A world once modern and learned condemned to repeat the dark ages after demons rise from the earth's core every night to feast on humans.
Peter V. Brett starts off the Demon Cycle series in a single small town and grows to world-size proportions. Frankly, it's a master class in high fantasy world-building. It's never explicitly said in the books, but I think the Demon Cycle series takes place in our own distant future—after all our technology failed us in the face of demons. It's that subtlety of world building and the intricacy of plot that makes the Demon Cycle books so outstanding... at least the first three.
Because I love this world and these characters so much, I became truly angry with the direction the series took and my perception of why the author made these choices. As with all my reviews, there will be spoilers, but nothing that should prevent you from reading these books. Your life will be better for it, even with its flaws.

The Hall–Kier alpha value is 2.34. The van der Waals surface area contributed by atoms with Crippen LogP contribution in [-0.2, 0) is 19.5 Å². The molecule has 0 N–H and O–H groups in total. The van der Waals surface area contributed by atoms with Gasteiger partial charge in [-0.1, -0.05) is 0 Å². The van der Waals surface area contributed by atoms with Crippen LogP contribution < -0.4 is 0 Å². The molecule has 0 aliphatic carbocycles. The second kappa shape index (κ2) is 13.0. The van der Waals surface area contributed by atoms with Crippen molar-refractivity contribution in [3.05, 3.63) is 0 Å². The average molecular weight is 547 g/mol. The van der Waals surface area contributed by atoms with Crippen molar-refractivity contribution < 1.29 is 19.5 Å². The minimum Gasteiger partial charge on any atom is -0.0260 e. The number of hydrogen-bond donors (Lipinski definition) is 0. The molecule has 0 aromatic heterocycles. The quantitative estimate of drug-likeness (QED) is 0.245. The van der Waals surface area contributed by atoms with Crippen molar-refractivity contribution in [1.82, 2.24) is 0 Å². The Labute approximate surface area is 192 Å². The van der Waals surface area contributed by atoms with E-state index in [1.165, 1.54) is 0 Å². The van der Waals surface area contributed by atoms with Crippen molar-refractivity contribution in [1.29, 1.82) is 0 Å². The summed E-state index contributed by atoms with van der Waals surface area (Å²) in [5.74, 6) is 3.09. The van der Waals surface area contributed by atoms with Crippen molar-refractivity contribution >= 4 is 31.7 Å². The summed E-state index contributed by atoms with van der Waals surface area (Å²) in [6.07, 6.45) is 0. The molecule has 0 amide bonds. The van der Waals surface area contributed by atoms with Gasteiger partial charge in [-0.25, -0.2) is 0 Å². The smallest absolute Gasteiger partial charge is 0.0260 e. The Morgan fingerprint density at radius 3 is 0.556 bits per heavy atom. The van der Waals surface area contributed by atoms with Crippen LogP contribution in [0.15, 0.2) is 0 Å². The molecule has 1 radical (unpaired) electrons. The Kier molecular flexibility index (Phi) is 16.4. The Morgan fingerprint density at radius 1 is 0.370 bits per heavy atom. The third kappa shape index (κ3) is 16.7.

The Warded Man: The Warded Man tells the story of Arlen, Leesha, and Rojer and how their lives end up intersecting. We meet Arlen and Leesha when they are only eleven and Rojer when he is only four. They live in a world ravaged by demons every night with humans being forced to live behind protective wards or die terrible deaths at the hands of these demons. Like all good fantasy epics, each of the characters is driven out of their normal lives by tragedy and they rise to greatness over a series of years. There is not a single thing in this book I would change or did not like.
The Desert Spear: Book 2 focuses initially on a character who served as a short-lived villain in book 1. Ahmann Jardir has set himself up as the fabled Deliverer, in direct opposition to Arlen, who is hailed as the deliverer in the west, or the "Greenlands" as they're called here. Brett has tapped into medieval Islamic warrior culture superbly with his creation of Krasian culture, basically Arabian Muslims with a strong Spartan bent. Jardir is ruthless and vainglorious, yet honorable to the core and likeable. He is the perfect foil for Arlen Bales, aka the Warded Man, who epitomizes western values while Jardir is a pure son of Mecca, even though Brett dances around it.